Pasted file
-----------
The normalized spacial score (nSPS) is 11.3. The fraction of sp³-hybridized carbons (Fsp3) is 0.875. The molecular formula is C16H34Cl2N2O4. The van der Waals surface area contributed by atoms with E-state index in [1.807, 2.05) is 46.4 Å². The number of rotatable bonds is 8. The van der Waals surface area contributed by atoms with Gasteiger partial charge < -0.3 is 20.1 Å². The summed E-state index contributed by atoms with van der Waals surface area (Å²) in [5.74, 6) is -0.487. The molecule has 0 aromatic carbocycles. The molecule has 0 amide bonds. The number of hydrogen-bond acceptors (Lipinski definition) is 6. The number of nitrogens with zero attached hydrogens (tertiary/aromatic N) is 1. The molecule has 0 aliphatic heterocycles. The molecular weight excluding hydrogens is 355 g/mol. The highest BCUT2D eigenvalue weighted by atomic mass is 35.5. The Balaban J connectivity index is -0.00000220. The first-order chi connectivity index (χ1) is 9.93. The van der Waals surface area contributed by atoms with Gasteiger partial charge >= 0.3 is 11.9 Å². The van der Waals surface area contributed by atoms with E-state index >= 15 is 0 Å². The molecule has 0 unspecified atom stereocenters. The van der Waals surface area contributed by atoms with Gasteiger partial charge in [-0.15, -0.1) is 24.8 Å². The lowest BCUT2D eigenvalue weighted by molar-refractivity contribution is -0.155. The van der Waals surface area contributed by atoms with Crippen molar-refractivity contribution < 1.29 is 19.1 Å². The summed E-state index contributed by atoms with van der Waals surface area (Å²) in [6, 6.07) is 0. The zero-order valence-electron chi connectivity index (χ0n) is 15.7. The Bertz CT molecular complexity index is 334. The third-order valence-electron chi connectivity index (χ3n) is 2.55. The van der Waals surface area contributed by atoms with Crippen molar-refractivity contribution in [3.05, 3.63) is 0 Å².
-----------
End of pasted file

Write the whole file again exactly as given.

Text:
The normalized spacial score (nSPS) is 11.3. The fraction of sp³-hybridized carbons (Fsp3) is 0.875. The molecular formula is C16H34Cl2N2O4. The van der Waals surface area contributed by atoms with E-state index in [1.807, 2.05) is 46.4 Å². The number of rotatable bonds is 8. The van der Waals surface area contributed by atoms with Gasteiger partial charge < -0.3 is 20.1 Å². The summed E-state index contributed by atoms with van der Waals surface area (Å²) in [5.74, 6) is -0.487. The molecule has 0 aromatic carbocycles. The molecule has 0 amide bonds. The number of hydrogen-bond acceptors (Lipinski definition) is 6. The number of nitrogens with zero attached hydrogens (tertiary/aromatic N) is 1. The molecule has 0 aliphatic heterocycles. The molecular weight excluding hydrogens is 355 g/mol. The highest BCUT2D eigenvalue weighted by atomic mass is 35.5. The Balaban J connectivity index is -0.00000220. The first-order chi connectivity index (χ1) is 9.93. The van der Waals surface area contributed by atoms with Gasteiger partial charge >= 0.3 is 11.9 Å². The van der Waals surface area contributed by atoms with E-state index >= 15 is 0 Å². The molecule has 0 unspecified atom stereocenters. The van der Waals surface area contributed by atoms with Gasteiger partial charge in [-0.15, -0.1) is 24.8 Å². The lowest BCUT2D eigenvalue weighted by molar-refractivity contribution is -0.155. The van der Waals surface area contributed by atoms with Crippen molar-refractivity contribution < 1.29 is 19.1 Å². The summed E-state index contributed by atoms with van der Waals surface area (Å²) in [6, 6.07) is 0. The zero-order valence-electron chi connectivity index (χ0n) is 15.7. The Bertz CT molecular complexity index is 334. The third-order valence-electron chi connectivity index (χ3n) is 2.55. The van der Waals surface area contributed by atoms with Crippen molar-refractivity contribution in [3.05, 3.63) is 0 Å².